Several years ago, real estate agents feared the worst when they heard the buyer was using an online lender. In many cases, the agents were not overreacting. Often mortgages originated online closed late, and this can wreak havoc with a home-purchase transaction. Some online loans never did close.
One home buyer who used an online lender e-mailed his lender daily and did everything he could to stay on top of the loan process. Despite all his efforts, the transaction closed one week late.
A big problem with online lending was the lack of accountability. There is often no one to complain to when things go wrong. A good mortgage broker can usually grease a squeaky wheel. Without an advocate working on your behalf, it’s difficult to get the job done.
Anecdotal evidence suggests that the world of online lending has improved. Recently, well-qualified buyers with a large cash down payment had no trouble closing the purchase of their new home on time using an online lender. However, there were a few hiccups along the way. Fortunately, they were hooked up with a good real estate agent who helped the process along.
The buyers’ agent knew that the seller of the property was a stickler for detail and unforgiving by nature. So, the agent encouraged her clients to submit a second application with a local mortgage broker. That way, if the online lender failed to perform at the last minute, the buyers could proceed with their second option and close the purchase.
The appraiser sent by the online lender was from out of the area and knew nothing about the local market. The agent provided the appraiser with comparable sales information that was appropriate for the property in question. Armed with this information, the appraiser was able to turn out a finished report in 2 days.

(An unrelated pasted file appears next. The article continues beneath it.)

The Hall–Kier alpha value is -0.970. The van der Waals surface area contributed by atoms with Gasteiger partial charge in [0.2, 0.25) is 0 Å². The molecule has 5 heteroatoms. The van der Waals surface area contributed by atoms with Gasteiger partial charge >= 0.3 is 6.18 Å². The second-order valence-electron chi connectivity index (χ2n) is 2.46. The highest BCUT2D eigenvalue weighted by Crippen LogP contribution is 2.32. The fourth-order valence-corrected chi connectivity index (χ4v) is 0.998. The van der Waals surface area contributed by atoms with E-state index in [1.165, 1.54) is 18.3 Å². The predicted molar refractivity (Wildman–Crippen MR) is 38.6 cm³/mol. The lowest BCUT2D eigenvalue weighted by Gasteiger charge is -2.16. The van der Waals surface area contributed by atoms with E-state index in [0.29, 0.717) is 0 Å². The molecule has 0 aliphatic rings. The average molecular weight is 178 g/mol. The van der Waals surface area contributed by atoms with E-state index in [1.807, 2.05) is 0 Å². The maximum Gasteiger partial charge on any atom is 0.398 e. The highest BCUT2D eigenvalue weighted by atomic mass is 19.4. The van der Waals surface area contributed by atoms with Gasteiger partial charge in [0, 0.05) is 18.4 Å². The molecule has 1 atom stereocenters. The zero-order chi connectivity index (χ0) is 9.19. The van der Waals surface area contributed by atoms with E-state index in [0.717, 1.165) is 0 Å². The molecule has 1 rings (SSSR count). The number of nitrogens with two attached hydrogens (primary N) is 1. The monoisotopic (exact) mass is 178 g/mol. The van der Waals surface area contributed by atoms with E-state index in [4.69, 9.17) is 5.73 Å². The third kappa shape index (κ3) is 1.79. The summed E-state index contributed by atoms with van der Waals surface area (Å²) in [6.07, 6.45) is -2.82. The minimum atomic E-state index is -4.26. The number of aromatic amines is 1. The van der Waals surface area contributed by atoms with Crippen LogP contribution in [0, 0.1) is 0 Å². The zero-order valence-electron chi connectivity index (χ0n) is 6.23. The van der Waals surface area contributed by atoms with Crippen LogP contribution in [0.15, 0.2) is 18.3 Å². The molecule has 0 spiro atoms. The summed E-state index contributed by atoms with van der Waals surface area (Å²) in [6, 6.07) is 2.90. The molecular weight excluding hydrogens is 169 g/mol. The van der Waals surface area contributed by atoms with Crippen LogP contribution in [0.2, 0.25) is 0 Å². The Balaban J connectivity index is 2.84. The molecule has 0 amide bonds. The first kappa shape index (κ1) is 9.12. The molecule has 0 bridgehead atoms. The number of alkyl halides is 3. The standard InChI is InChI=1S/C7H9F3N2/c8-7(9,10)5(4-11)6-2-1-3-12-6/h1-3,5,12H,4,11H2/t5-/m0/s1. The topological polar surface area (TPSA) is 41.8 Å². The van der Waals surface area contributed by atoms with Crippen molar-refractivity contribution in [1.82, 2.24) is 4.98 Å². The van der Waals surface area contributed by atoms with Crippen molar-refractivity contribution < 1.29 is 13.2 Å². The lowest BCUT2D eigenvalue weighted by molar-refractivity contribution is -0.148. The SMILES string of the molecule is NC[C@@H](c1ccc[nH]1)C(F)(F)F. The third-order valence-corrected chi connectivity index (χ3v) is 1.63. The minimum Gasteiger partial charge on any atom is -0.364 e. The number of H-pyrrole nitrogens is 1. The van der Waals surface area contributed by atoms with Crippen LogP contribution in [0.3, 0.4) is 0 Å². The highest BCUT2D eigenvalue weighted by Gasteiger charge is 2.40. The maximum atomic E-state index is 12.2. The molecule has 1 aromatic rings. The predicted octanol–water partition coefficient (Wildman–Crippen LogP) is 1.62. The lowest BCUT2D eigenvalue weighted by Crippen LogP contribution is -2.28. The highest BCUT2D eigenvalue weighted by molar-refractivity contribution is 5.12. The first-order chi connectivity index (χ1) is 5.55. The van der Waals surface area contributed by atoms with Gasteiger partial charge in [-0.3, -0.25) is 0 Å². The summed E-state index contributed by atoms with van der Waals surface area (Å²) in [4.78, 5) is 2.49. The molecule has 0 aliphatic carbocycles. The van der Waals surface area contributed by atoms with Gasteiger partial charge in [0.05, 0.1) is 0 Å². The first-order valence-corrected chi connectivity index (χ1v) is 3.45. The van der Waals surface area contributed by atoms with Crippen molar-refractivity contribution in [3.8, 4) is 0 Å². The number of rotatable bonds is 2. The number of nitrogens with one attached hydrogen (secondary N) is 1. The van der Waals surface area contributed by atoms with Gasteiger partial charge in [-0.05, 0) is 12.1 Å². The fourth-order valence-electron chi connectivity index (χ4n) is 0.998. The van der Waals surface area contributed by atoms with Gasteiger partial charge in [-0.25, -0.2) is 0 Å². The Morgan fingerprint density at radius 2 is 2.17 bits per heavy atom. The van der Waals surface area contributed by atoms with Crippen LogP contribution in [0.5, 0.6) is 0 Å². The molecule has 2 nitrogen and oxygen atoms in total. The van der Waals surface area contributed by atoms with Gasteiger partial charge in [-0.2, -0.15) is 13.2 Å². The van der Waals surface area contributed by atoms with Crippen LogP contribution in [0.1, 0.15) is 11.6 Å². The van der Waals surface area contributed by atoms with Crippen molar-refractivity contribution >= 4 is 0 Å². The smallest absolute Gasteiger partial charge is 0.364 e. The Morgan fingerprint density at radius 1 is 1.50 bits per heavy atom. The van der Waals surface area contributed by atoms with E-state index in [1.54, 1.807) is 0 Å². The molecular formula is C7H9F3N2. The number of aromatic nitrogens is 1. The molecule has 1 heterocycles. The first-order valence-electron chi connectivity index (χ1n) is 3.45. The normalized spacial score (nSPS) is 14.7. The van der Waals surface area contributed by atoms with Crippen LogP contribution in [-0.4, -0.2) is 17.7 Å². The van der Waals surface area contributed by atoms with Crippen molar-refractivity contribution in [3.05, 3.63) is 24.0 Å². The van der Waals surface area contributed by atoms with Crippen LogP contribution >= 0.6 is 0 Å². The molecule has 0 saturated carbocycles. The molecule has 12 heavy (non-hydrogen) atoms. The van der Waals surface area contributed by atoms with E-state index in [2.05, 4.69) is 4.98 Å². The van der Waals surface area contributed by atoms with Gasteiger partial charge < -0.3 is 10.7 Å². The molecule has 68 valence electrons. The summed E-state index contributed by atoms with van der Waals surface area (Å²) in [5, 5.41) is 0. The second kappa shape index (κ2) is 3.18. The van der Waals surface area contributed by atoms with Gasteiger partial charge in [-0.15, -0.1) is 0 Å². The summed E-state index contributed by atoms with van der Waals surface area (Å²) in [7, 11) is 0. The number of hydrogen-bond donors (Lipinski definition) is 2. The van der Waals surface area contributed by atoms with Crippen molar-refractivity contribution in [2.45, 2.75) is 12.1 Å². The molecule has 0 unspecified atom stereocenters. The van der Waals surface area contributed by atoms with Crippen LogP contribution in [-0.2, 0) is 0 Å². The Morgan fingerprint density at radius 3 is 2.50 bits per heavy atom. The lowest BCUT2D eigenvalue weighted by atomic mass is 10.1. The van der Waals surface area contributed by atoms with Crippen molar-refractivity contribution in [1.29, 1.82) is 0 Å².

HOUSE HUNTING: You may be able to find a lower interest rate or fees with an online lender. But, there is likely to be a tradeoff in terms of service. The above buyer received a written loan commitment from his online lender. But, it was hard for him to get a closing cost estimate, which, by the way, is required by law. When the estimate did come, it was off by thousands of dollars because the out-of-state lender missed a hefty local transfer tax.
Some online lenders don’t routinely do business in every state. Consequently, you should anticipate that an online lender might not be up to speed on lending practices or customary closing cost allocation in your state or region.
One online lender assumed that the seller would pay for the title insurance policy when he calculated the buyer’s closing cost estimate. However, in the area where the buyer was purchasing, the buyer customarily paid that cost. This blunder caused the estimate to be low by over $1,000.
Another online lender sent the closing funds one week early. This seemed like a blessing except for the fact that the buyer had to pay an extra week’s interest. This was not insignificant because the loan amount was so high. The extra interest charge wiped out the savings on loan fees that the buyer was counting on.
Online lending will work better for some buyers than others. If you have a large cash down and a straightforward, easily verifiable income stream, you’re less likely to have a problem. Still, you must be willing to put in the time it takes to carefully monitor the transaction.
THE CLOSING: Buyers whose loan qualification is marginal, or buyers who are trying to buy in a competitive real estate market, will probably have better success working with a local mortgage professional.
Dian Hymer is author of “House Hunting, The Take-Along Workbook for Home Buyers” and “Starting Out, The Complete Home Buyer’s Guide,” Chronicle Books.
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